The Federal Reserve on Friday began a second round of unconventional monetary easing by buying $7.229 billion of Treasuries in attempt to drive down borrowing rates to help reduce unemployment and avert deflation.

Policymakers acquired 16 of the 24 securities maturing from November 2014 through April 2016 that were listed on the Federal Reserve Bank of New York's website.

The acquisitions are part of the central bank's plan to acquire $600 billion of Treasuries through June and reinvest maturing mortgage holdings.

The policy-setting Federal Open Market Committee announced this round of stimulus on Nov. 3 after a benchmark interest rate near zero and an earlier program to buy $1.7 trillion of securities failed to bring down an unemployment rate that's stuck near a 26-year high.

The policy known as quantitative easing has triggered criticism from officials in nations including Brazil, China and Germany, who say the injection of cash into the banking system may harm economies worldwide.

"There is some discomfort in the market right now because the QE2 has come under such criticism by a vast array of sources," said Ward McCarthy, chief financial economist in New York at Jefferies & Co. Inc., one of the 18 primary dealers that trade government debt with the central bank. "Once the Fed gets into its routine — next week they will be in buying Treasuries every day — it will begin to have a positive effect on the Treasury market."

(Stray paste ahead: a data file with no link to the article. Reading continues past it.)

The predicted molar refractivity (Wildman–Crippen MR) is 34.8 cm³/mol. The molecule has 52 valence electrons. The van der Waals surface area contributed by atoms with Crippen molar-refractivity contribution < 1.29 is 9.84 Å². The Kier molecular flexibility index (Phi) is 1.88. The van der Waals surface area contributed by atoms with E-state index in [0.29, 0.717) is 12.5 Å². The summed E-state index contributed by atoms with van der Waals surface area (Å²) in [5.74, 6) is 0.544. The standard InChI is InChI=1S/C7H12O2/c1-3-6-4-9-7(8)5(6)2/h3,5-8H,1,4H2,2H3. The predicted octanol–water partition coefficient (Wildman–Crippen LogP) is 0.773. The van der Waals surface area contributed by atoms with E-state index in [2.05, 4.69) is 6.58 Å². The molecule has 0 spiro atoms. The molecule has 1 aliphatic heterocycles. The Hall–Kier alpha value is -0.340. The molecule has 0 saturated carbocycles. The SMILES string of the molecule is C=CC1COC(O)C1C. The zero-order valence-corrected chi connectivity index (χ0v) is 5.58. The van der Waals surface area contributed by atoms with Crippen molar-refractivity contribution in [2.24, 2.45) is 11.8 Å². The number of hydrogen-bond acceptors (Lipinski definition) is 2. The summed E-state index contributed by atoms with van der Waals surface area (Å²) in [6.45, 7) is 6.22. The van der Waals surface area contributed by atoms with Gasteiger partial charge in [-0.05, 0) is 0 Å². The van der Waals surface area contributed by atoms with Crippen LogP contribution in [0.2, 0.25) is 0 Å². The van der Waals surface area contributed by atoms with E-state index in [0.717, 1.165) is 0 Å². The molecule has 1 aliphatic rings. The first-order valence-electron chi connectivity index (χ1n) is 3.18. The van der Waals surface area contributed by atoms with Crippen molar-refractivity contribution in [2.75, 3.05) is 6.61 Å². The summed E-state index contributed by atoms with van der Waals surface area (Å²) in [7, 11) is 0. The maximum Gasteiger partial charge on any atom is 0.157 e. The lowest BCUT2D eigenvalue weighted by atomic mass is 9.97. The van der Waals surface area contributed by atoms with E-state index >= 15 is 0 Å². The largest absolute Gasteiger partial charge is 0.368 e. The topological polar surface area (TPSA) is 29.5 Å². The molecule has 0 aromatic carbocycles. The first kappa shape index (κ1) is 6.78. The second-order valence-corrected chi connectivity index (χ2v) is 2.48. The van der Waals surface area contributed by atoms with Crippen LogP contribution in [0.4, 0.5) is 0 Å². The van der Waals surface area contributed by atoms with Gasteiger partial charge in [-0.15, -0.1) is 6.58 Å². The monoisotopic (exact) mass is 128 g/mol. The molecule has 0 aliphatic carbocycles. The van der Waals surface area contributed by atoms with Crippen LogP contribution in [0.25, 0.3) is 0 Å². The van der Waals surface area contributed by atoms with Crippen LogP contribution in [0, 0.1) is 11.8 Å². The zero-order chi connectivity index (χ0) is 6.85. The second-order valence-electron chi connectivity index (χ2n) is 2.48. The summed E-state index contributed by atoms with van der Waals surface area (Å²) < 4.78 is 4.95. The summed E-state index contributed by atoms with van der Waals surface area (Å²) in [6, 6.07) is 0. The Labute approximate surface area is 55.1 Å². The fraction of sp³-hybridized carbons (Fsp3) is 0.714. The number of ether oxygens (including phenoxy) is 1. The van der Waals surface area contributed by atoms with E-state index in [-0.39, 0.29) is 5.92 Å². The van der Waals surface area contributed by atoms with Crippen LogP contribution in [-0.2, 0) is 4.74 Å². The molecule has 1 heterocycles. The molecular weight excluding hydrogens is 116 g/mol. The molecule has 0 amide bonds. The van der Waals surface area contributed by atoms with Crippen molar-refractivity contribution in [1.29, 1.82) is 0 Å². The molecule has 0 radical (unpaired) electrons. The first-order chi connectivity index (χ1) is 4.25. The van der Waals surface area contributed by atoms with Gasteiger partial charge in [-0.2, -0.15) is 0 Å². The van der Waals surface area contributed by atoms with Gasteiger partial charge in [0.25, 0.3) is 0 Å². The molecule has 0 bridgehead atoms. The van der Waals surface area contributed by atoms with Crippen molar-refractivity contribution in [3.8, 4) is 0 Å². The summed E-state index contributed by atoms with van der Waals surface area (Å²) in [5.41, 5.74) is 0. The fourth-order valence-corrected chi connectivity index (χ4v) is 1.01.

The yield on the 10-year Treasury note increased 10 basis points, or 0.10 of a percentage point, to 2.75% at 12:35 p.m. in New York. The yield increased 22 basis points last week.

Two of the 16 securities the Fed purchased today carried a interest rate coupon of over 10%, including a 10.625% note maturing Aug. 15, 2015, and one with a 11.25% coupon that comes due on Fed. 15, 2015.

"Some of the securities the Fed purchased have been floating around for a long time," McCarthy said. "Whoever owned them made a massive profit."

The central bank eased a self-imposed 35% individual security holdings limit, allowing for increases "only in modest increments," for the purchases. The Fed said on Nov. 10 that it would purchase $105 billion of debt over the next month.

The central bank expects to reinvest $250 billion to $300 billion of proceeds from mortgage-backed debt and agency securities into Treasuries through the end of the second half of next year. The Fed has bought $75.845 billion of Treasuries since it began the reinvestment program on Aug. 17.

The closing time for Friday's transactions was pushed back to 11:30 a.m. from 11 a.m. New York time because of a "technical issue," according to Deborah Kilroe, a spokeswoman for the New York Fed.

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